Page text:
The cobbled, traffic-free, high street of this world famous fishing village in North Devon, built into a cleft in a 400' high cliff, tumbles its way down past whitewashed cottages festooned with flowers to the tiny working port.
It is famous for its donkeys, which traditionally carry goods up the hill; sledges bring things down. There are links with Charles Kingsley, Turner, Dickens and the Spanish Armada.
Needing a getaway to recover from a really pressurized winter, we opted to stay at the Hoops for three nights in March. The weather was wonderful, but it was tempting to stay in - our room was under the thatch in the oldest part of the hotel and featured fireplace, panelling, stained glass and a very comfy half-tester bed with tapestry hangings. Window seats and a top-notch en-suite completed the picture. It's very quiet, despite fronting the road.? The inn itself had very friendly staff for whom nothing was too much trouble, a cosy bar and a restaurant, both with lots of nooks for a secluded meal. The bar menu was comprehensive and the restaurant fare stylish - but we found we could mix and match from both menus no matter where we decided to eat. There is a characterful 'snug' and a library space too. Breakfast was gargantuan - a huge choice of dishes including local kippers and smoked haddock with poached eggs, and as a touch of luxury at no extra cost smoked salmon with scrambled eggs.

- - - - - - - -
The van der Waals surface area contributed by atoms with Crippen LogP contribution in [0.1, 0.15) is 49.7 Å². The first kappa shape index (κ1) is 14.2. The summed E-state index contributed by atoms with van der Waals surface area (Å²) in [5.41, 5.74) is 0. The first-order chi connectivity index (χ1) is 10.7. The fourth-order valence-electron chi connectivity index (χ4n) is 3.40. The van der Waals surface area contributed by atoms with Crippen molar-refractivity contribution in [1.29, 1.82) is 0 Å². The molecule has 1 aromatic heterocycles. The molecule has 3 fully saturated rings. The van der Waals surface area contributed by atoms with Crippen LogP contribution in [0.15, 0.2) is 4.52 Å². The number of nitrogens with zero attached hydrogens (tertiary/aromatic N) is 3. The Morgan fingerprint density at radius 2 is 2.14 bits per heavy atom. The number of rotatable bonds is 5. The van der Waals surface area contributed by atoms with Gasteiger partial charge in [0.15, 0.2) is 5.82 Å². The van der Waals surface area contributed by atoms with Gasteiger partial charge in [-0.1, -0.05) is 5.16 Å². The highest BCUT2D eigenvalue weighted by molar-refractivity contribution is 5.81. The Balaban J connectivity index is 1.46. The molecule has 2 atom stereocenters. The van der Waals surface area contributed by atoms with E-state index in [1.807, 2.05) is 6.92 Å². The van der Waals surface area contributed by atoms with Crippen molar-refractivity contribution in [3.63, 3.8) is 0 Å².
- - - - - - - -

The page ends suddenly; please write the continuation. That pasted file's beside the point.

?We loved it all and would go back again any time!? A stream runs through the garden, and wild birds keep you entertained. It's a great place to tour from, coast and moor and historic towns all within easy reach.?It's not cheap as a one-off at a published rate around £200 a room per night with breakfast, but there are often good deals to be had for three night stays: we paid a total of £195 B&B for three nights in a 'best' room.
- via Tripadvisor